May 12, 2022 - Politics & Policy

Jan. 6 committee opens a Pandora’s box of retaliation

Illustration: Annelise Capossela/Axios

The Jan. 6 committee's decision to issue five major subpoenas Thursday — two targeting potential House Speaker Kevin McCarthy and Judiciary Committee Chairman Jim Jordan — is likely to open a Pandora's box of retaliation.

Why it matters: The GOP was already plotting revenge, and now the minority feels more emboldened than ever, Republican lawmakers tell Axios. Prepare for committee removals, retaliatory subpoenas and even impeachments should the midterms go as polls — and history — predict.

  • "My view on the committee has not changed," McCarthy told reporters.
  • "They’re not conducting a legitimate investigation. It seems as though they just want to go after their political opponents," the House minority leader added.

What we're hearing: The members of the Jan. 6 panel feel they had no choice but to issue subpoenas for McCarthy, Jordan (R-Ohio), the current Judiciary ranking member, and Reps. Andy Biggs (R-Ariz.), Scott Perry (R-Pa.) and Mo Brooks (R-Ala.), given they know things no one else does.

  • Rep. Adam Schiff (D-Calif.) told reporters: "These are people who participated in the rally, were on the phone with the president, who the president reportedly told to rescind the election and one of whom may have been pursuing pardons for those involved."
  • "Hard to imagine witnesses with more directly relevant evidence for the committee and more important information for the American people," Schiff added.
  • While the panelists hope the members comply and testify, they privately acknowledge it's very likely they refuse, Jan. 6 committee aides tell Axios.

What we're watching: It's not uncommon to issue subpoenas against sitting members for ethics matters; it's new territory to do so for a committee investigation.

  • If McCarthy and his colleagues refuse, it would stymie the committee — and pave the way for Democrats to do the same in the future.
  • If they do testify, Democrats themselves will be pressured to comply with almost-certain future Republican subpoenas — including on unsavory topics such as Hunter Biden.
  • The level of any actual cooperation will also set a precedent: If the members come in but stonewall, Democrats will surely reciprocate if they're put in the hot seat.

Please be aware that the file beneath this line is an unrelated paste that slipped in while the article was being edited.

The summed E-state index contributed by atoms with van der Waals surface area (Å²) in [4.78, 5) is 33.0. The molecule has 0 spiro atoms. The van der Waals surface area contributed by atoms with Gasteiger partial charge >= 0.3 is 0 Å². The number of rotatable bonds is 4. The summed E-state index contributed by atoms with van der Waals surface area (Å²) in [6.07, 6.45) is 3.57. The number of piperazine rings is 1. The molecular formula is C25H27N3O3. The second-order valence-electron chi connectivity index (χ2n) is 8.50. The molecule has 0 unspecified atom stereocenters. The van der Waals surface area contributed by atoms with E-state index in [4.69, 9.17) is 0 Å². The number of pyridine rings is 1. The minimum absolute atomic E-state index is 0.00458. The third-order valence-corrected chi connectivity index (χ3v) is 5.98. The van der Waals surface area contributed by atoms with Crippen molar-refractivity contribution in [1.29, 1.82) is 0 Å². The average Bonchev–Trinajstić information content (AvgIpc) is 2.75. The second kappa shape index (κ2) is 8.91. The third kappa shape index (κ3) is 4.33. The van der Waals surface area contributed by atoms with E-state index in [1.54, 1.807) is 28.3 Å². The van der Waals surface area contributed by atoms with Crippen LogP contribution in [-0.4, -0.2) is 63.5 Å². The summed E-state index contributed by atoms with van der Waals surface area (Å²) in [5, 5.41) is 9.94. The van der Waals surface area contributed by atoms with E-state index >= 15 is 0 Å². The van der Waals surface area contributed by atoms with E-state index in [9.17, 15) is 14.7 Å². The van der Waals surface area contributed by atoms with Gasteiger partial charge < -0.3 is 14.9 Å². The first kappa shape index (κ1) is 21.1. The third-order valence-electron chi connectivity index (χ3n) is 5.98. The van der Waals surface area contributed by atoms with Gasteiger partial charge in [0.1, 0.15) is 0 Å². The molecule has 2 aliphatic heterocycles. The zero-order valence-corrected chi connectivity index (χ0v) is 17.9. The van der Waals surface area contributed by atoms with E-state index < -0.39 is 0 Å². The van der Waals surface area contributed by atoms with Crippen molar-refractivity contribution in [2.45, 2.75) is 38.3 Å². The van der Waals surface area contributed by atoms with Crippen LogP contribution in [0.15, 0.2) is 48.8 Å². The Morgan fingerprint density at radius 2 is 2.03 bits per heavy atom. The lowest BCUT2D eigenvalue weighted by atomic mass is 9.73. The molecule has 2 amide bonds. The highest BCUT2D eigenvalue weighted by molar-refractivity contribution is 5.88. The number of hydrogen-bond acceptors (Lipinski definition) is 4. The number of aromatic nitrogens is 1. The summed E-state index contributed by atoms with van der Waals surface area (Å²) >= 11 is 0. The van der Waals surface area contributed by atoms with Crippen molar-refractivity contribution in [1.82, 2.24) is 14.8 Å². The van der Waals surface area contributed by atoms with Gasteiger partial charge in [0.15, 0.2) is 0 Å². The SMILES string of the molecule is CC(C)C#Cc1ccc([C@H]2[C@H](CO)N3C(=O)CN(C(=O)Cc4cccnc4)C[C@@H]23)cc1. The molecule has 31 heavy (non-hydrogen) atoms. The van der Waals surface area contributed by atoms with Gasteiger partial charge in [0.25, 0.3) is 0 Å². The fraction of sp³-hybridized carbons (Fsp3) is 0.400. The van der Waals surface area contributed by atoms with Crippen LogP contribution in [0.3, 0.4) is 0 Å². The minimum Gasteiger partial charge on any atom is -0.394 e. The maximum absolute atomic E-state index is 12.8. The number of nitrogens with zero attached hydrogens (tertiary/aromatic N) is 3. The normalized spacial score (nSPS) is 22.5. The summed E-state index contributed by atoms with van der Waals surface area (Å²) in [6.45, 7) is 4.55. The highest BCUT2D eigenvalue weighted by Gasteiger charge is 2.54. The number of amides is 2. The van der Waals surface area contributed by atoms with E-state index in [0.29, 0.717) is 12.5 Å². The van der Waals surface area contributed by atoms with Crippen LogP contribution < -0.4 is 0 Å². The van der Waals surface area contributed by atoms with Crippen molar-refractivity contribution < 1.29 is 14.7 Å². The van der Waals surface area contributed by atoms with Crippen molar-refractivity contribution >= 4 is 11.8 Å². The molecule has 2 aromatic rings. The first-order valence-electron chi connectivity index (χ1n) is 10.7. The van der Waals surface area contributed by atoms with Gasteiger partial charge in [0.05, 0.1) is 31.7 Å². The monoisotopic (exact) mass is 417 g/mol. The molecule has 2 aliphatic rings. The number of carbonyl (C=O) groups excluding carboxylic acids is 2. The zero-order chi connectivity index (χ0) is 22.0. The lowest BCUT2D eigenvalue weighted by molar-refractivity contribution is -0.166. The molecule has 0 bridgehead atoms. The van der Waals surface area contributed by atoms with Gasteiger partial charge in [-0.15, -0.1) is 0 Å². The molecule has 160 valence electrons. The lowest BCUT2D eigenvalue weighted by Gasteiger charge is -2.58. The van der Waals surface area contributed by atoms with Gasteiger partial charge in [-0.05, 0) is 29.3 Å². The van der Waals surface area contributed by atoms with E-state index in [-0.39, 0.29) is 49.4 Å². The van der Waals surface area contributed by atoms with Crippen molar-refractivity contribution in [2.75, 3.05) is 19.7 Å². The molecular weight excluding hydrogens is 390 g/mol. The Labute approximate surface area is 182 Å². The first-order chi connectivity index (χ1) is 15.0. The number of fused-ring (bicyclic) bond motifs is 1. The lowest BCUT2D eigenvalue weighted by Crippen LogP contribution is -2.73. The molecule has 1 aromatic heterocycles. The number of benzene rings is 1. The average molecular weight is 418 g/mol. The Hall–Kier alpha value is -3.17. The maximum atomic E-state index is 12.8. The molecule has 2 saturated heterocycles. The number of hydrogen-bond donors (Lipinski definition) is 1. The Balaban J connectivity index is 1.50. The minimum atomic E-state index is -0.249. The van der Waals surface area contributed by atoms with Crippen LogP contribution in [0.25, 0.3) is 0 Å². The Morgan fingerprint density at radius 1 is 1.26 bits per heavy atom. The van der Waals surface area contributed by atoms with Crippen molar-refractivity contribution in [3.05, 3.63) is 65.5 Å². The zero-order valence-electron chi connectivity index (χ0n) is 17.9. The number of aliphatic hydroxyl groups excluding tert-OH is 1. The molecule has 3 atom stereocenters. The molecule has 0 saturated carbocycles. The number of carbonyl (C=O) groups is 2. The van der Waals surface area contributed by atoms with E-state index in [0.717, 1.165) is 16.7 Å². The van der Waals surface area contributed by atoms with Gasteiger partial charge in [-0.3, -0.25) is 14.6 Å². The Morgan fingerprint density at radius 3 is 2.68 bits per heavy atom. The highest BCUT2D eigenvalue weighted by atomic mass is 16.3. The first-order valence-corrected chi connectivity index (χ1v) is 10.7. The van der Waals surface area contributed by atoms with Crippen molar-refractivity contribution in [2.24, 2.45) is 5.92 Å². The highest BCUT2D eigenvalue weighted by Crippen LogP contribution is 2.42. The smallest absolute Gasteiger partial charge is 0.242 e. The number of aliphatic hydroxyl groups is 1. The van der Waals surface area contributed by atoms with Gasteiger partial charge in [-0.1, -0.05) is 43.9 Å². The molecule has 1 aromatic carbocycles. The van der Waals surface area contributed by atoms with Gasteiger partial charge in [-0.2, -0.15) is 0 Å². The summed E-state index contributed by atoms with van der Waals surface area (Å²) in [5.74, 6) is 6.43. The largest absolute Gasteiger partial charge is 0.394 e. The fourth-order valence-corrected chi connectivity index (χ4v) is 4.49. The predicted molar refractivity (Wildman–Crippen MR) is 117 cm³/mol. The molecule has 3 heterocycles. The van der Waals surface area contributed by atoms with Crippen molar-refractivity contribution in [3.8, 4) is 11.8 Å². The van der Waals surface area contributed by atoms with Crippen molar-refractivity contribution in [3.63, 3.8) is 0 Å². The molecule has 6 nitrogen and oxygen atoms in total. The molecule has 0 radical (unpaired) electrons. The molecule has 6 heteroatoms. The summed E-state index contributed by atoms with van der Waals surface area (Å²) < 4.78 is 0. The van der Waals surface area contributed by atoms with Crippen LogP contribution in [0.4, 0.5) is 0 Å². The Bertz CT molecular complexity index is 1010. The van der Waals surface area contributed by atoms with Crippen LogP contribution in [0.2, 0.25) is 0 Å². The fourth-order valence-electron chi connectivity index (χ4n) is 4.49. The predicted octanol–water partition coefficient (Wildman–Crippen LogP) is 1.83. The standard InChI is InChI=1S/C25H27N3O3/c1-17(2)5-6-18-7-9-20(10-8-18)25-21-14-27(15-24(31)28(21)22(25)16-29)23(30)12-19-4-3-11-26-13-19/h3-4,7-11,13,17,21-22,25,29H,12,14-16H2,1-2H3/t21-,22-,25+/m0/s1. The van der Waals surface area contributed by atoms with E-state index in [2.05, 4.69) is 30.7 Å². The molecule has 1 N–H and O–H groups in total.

Between the lines: There's no clear path to ensuring the subpoenaed lawmakers comply.

  • The committee has previously voted to hold past witnesses, including former Trump chief of staff Mark Meadows, Steve Bannon and former trade adviser Peter Navarro, in contempt.
  • Doing so would force the Justice Department to get involved, an extreme move putting Attorney General Merrick Garland in a very difficult spot.
  • The DOJ is a nonpartisan entity separate from the work of the legislative branch, and the AG's involvement in the committee's work would risk being seen as politicizing the department.

The panel could also refer members who refuse to comply to the House Ethics Committee, but doing so would be a toothless exercise given Republicans would block it.

What they're saying: Committee members who spoke to Axios were extremely reticent to show their hand.

  • “I’m not going to get into what happens. … We expect them to comply,” said Rep. Zoe Lofgren (D-Calif.).
  • “We’re not there yet,” said Rep. Pete Aguilar (D-California). “Today is just about making public where we are. We'll turn the page tomorrow, and we'll focus on what's ahead.”
  • Several of the subpoenaed members responded by trashing the committee as illegitimate, though, notably, none ruled out compliance.

Several members also warned Republicans against any attempt to fight the subpoenas, stating they would comply if the roles were reversed.

  • “I just keep putting myself in the shoes of people who received subpoenas,” said Rep. Jamie Raskin (D-Md.).
  • “Flip over all the parties; … if I had information about a presidentially-inspired violent assault and attempted coup, … I would think twice before categorically rejecting my participation in an investigation into those events.”
  • House Majority Leader Steny Hoyer told reporters: “If [Republicans] want to subpoena me at some point in time in the future, I would go in and I would tell the truth."
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